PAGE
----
FULL UFC 177 BETTING ODDS (UPDATED WITH LATE ADDITIONS, INJURY REPLACEMENT)

With the UFC’s next pay-per-view event just more than three weeks away, it’s time to begin taking a look at the betting odds for the card. Two streaks on the card already have lines introduced, and they’re about as different as could be. At the primary event, T.J. Dillashaw will defend his newly won UFC bantamweight title against the guy he took it from, Renan Barao. In their first battle, Barao closed as a enormous -910 favorite (wager $910 to acquire $100) over Dillashaw. The Team Alpha Male member dominated that first fight, scoring a fifth-round TKO in one of the biggest statistical upsets in UFC history. This moment, the odds are much nearer, with Dillashaw sitting at -140 and Barao the little underdog at +120 (bet $100 to win $120). There are eight additional bouts on the card which up until now did not have gambling lines posted. MMA oddsmaker Nick Kalikas altered that now as he released the full UFC 177 betting odds at 5Dimes Sportsbook. ———- MAIN CARD (PPV, 10pm ET) UFC Bantamweight Title TJ Dillashaw -140 Renan Barao +100 Tony Ferguson -265 Danny Castillo +185 Bethe Correia -160 Shayna Baszler +120 Carlos Diego Ferreira -280 Ramsey Nijem +200 Yancy Medeiros -135 Damon Jackson -105 ————– PRELIMINARY CARD (Fox Sports 1, 8pm ET) Lorenz Larkin -140 Derek Brunson +100 Henry Cejudo -185 Scott Jorgensen +145 Anthony Hamilton -210 Ruan Potts +160 Joe Soto -125 Anthony Birchak -115 ————– PRELIMINARY CARD (UFC Fight Night, 7:30pm ET) Chris Wade -140 Cain Carrizosa +100 ————– Brad’s Evaluation: I actually want Bethe Correia to win this fight, so that I never have to hear anything about the absurd”Four Horsewomen” ever again. Nevertheless, Correia hasn’t confronted anyone of Baszler’s skill level, especially when it comes to grappling. I think Baszler is able to sift through Correia’s drag and striking this fight to the floor where she will have a distinct advantage. The biggest worry for me is all about Baszler’s long layoff and harm woes of late, which can be more than sufficient to keep me away from gambling her. Tony Ferguson seems like a nightmare matchup for Danny Castillo. Castillo has been labeled on the toes a few times prior to, and unlike his bouts against Tim Means or Anthony Njokuanihe will not have the ability to fall back on his wrestling if the striking does not go to plan. This ought to be very competitive in most areas, but Ferguson has minor edges which should propel him to victory. Lorenz Larkin is only 27, but the decrease in his performances of late makes him seem like a 37-year-old. He seemed completely listless against Brad Tavares for 10 minutes, and was immediately dispatched by Costas Philippou. On the flip side, Derek Brunson supplied the toughest test of Yoel Romero’s career in his latest bout. It feels like Larkin was really overvalued as a potential while in Strikeforce, while Brunson had been missed. This is an extremely tough bout to predict regarding a negative or a complete, so I’ll probably stay out entirely. On the other hand, I believe Ramsey Nijem is in for a rough night against Carlos Diego Ferreira. Nijem may have a wrestling edge here, but even that is questionable. Ferreira is the much better entry grappler, and probably even the greater striker at this stage (though Nijem’s advancement in that respect last time out was nice to see). I expect Ferreira to get the win, and probably put another end on his resume from his entry abilities or Nijem’s questionable chin. Henry Cejudo consistently made for interesting bouts when he was facing completely overmatched competition, so he’s up against a valid test in Scott Jorgensen, I must admit this is among my most anticipated bouts on the card. The physical advantages here belong to Cejudo, as does the wrestling edge, naturally. He may not have the well-rounded skill set to stop Jorgensen, but I believe he wins rounds using takedowns and scrambling. Cejudo passed one of the vital tests for prospects in his final outing too, getting cracked square to the jaw and shaking off it to win not just the combat, but round too. The major question with Cejudo, as always, is: how focused is he? Maybe being signed with the UFC was that the impetus he had to begin taking the game seriously, as in his previous appearances (and non-appearances) with Legacy FC, it’s quite obvious he has been coasting at times. Against Jorgensen that he may not have the ability to eliminate a half effort, and if he does it will make him even more special. A Legacy veteran making his UFC debut with less fanfare is 39-year-old Richard Odoms. His sole loss came into UFC heavyweight Jared Rosholt, but he’s generally been able to restrain and outhustle opponents to pick up decisions. That will be difficult against Ruslan Magomedov, who actually possesses decent cardio for a heavyweight, to go together with his solid striking. Coming off of almost a year layoff, it is difficult to expect much from Odoms, so I expect Magomedov to pick up the win, but he is somebody I completely expect to fade if he could get a couple more wins and face adequate competition. The hype on Yancy Medeiros came a bit too fast, and should nearly be snuffed out at this stage. His striking defense looked atrocious against the two Yves Edwards and Jim Miller, along with his submission game was practically non-existent as he was exploited within seconds of hitting the floor against Miller. Maybe that could work to the benefit of his backers against Justin Edwards however, as Edwards isn’t UFC caliber, even in this point. Edwards has a fantastic guillotine, and not many different skills, so Medeiros has this fight to win so long as he does not dive in that weapon. Edwards will likely come out fast, because he must know that a win will mark the conclusion of his UFC employ. Talking of pink-slip derbies, the failure of Ruan Potts and Anthony Hamilton will likely be shown the door as well, because both put on foul dislpays within their UFC debuts. Potts is a competitive — but not too talented — grappler, while Hamilton showed massive holes in his grappling against Alexey Oleinik. On the other hand, Hamilton has some power and Potts was set out by one shot on the ground against Soa Palelei. Either man could finish this battle quickly and I would not be amazed, or else they could play it safe and we can be treated to some truly awful heavyweight MMA. If the cost for this bout to go over 1.5 rounds is high enough, I may just take a shot there in hopes that the bout is of the hilariously bad variety, but I can’t see myself putting considerably greater than Monopoly money down on this competition.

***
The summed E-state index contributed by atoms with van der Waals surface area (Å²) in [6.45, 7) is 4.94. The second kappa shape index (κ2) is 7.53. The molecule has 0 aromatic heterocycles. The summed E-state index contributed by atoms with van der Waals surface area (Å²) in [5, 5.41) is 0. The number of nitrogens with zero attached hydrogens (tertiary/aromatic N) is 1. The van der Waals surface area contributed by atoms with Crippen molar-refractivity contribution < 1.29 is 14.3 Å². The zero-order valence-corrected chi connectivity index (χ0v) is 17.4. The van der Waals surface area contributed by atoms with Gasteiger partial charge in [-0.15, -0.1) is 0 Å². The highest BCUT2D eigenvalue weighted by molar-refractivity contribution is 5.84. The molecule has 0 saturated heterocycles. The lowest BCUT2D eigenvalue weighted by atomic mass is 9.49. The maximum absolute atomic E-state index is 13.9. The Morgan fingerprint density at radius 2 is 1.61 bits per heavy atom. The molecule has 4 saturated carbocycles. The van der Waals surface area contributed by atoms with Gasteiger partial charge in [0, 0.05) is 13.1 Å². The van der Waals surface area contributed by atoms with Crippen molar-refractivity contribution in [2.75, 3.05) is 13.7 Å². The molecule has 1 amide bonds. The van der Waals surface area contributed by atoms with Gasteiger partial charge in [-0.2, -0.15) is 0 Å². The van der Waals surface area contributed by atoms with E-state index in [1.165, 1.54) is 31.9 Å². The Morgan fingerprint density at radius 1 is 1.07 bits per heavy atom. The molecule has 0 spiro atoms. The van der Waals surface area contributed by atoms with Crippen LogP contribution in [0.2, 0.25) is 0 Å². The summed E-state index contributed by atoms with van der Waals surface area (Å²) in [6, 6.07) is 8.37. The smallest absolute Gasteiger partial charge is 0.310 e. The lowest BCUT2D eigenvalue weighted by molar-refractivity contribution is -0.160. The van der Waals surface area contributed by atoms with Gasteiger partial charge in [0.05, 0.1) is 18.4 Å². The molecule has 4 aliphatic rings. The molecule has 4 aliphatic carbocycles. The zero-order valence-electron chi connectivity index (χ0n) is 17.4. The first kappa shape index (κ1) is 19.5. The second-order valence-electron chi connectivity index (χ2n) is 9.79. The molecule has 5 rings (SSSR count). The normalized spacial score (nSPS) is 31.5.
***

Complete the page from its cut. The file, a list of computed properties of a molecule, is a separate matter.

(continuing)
Read more: demarcomurray.org